Alan Watts

Book by Alan Watts

Reading Alan Watts in my teens I experienced my first taste of eastern thinking which has led to a life long interest. In his essays on Zen and the Tao I could feel deep truths were lurking just beyond the words. A particular favourite is Cloud-hidden, Whereabouts Unknown: A Mountain Journal.

This collection of essays and transcribed lectures was compiled in 1973 shortly before his death. Watts was an enigmatic character who during this latter period of his life lived on a houseboat moored near San Francisco. He was a hedonist who loved life and indulged in it, causing many to dismiss him as something of a charlatan. For myself and many others however his writings opened the door to eastern thinking. He attempts to convey something to the reader that points to reality and to evoke flashes of insight. I came across an animated cartoon with an excerpt from a talk of his today via a post at Post at Goodlife Zen, definitely worth checking out.

Recordings of Alan Watts are available here and are very stimulating and entertaining.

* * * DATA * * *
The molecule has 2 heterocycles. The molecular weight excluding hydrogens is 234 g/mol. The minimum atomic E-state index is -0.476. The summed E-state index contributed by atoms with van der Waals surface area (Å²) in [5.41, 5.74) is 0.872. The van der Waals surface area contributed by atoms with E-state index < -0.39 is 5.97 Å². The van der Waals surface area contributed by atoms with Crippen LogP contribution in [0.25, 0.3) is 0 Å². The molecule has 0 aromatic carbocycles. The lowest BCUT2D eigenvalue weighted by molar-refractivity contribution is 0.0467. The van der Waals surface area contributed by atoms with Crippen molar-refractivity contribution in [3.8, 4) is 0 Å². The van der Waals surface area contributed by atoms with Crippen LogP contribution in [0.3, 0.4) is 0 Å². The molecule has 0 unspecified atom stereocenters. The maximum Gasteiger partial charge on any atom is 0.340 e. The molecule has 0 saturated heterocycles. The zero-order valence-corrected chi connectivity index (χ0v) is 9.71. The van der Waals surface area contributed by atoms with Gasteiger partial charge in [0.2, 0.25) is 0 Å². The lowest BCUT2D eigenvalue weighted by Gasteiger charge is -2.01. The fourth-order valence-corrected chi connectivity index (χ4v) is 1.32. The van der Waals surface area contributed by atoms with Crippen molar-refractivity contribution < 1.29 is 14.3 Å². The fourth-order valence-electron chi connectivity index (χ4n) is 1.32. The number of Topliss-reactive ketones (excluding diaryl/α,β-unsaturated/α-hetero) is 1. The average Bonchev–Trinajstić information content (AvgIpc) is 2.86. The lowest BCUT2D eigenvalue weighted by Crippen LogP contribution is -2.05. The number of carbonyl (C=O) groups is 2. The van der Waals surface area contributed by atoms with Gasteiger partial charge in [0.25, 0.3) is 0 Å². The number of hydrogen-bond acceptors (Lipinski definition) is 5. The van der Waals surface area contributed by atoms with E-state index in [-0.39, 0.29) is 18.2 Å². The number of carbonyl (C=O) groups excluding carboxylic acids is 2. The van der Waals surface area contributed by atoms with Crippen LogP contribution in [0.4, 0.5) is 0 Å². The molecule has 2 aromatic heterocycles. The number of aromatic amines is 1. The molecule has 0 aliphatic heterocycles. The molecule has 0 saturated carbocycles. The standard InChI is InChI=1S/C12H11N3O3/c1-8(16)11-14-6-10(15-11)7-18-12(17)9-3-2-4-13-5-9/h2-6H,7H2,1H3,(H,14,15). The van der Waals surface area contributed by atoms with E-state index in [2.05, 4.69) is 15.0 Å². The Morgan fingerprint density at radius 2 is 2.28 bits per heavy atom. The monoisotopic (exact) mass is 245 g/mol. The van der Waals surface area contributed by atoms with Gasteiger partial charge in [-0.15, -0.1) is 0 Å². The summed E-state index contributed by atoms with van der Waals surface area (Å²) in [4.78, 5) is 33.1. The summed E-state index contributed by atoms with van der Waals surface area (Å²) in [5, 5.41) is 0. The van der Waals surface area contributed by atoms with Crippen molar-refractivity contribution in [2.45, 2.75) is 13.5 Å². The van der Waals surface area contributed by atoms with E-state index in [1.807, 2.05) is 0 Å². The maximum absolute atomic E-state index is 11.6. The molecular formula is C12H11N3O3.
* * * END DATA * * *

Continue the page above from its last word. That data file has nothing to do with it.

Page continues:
A very small farm

When I considered which of my favourite books to write about for this blog, one of the first to come to mind was William Paul Winchester's wonderful memoir of life on his 20 acres - A Very Small Farm.

This is a book to pick up over the years and read a few pages, just for the enjoyment of immersing yourself in the manifest simplicity of Winchester's life. Divided into chapters that are essentially diary entries, you are drawn into the joy he experiences from being engaged in the world around him. Many entries begin with details of the weather (particularly clouds) and then precede to illustrate his appreciation of the rhythms of life that flow through his farm.

Winchester built his own house, barn, put in a garden and orchard, acquired a milk cow and took up beekeeping. Yet he describes his simple life with a humility that belies these substantial achievements, the size of which will be apparent to those who have taken on a piece of land and made it into their own sanctuary.

This book fits into a cannon of naturalist writing that is often compared to Thoreau's Walden, and it is for me at least, a book that I turn to with the same anticipation of reward.

It is not a how to book for the "back to the lander", however there is much in it that will appeal to those readers.

It was published by Council Oak, however they no longer list it on their site, so it may be out of print. Amazon still have copies available.

Another very good publisher of books relevant to this blog is Chelsea Green, I will be reviewing some of their books in future posts.